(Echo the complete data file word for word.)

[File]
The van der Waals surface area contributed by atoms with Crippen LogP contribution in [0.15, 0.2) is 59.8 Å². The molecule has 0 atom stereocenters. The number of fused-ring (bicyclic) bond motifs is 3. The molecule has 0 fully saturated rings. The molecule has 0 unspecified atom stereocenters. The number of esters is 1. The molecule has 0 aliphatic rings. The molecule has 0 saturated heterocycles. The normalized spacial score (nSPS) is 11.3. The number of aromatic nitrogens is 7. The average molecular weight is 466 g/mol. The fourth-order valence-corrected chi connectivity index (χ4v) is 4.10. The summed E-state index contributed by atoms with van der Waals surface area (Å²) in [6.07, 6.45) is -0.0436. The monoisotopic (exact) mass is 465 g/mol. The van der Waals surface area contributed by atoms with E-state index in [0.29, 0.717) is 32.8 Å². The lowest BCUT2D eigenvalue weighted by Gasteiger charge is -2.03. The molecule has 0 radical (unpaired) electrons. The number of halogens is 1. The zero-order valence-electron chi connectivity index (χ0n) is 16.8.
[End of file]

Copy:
The van der Waals surface area contributed by atoms with Crippen LogP contribution in [0.15, 0.2) is 59.8 Å². The molecule has 0 atom stereocenters. The number of fused-ring (bicyclic) bond motifs is 3. The molecule has 0 fully saturated rings. The molecule has 0 unspecified atom stereocenters. The number of esters is 1. The molecule has 0 aliphatic rings. The molecule has 0 saturated heterocycles. The normalized spacial score (nSPS) is 11.3. The number of aromatic nitrogens is 7. The average molecular weight is 466 g/mol. The fourth-order valence-corrected chi connectivity index (χ4v) is 4.10. The summed E-state index contributed by atoms with van der Waals surface area (Å²) in [6.07, 6.45) is -0.0436. The monoisotopic (exact) mass is 465 g/mol. The van der Waals surface area contributed by atoms with E-state index in [0.29, 0.717) is 32.8 Å². The lowest BCUT2D eigenvalue weighted by Gasteiger charge is -2.03. The molecule has 0 radical (unpaired) electrons. The number of halogens is 1. The zero-order valence-electron chi connectivity index (χ0n) is 16.8.